Ive just watched a fascinating programme on BBC iplayer, about a daring midget submarine raid on the Tirpitz in 1943.
The sister ship of the Bismarck, the Tirpitz spent much of the war lurking in Norwegian fjords, threatening the vital Arctic convoys to Russia. All the time she was there, the Royal Navy had to maintain a strong Home Fleet at Scapa Flow. If the Tirpitz had broken out into the North Sea or the Atlantic, we might have seen a desparate hunt like the one that sank the Bismarck in 1941.
British Forces launched a wide range of daring raids to try and neutralise the Tirpitz. One of the most famous, the raid on St Nazaire, was even hundreds of miles away from the ship. St Nazaire was home to the only dry dock big enough to take the Tirpitz – after this was destroyed, the German Navy would not be able to repair the giant ship.
Although the monster Battleship was eventually sunk by Lancasters of the RAF, the first raid that damaged the Tirpitz was carried out by three X Craft – midget submarines with a crew of four men. Towed across the North Sea by conventional Submarines, they were cast off on the Norwegian Coast. After breaching tight defences, including their divers cutting through anti-torpedo netting, the submarines dropped saddle charges under the battleship, before attempting to escape. Two of the submarine Commanders won the Victoria Cross, and many of the crew members were also decorated.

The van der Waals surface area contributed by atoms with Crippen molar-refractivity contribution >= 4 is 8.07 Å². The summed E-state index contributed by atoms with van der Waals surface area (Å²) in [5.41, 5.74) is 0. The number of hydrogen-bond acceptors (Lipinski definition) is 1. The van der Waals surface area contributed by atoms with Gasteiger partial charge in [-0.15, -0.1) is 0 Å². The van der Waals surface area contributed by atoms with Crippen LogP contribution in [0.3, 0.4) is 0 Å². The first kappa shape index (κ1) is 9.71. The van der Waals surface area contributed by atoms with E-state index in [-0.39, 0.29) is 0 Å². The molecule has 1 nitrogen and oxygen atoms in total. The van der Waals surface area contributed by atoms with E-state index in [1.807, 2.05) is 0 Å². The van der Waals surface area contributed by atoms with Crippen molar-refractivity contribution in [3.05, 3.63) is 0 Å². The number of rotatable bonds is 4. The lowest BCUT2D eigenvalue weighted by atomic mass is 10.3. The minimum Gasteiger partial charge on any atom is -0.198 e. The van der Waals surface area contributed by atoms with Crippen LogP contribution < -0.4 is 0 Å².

Yet what happened to the other Submarine has always remained a mystery – as it was not certain what part they had played in the raid. Did they manage to drop their charges? Did the Commander deserve a Victoria Cross, like his counterparts?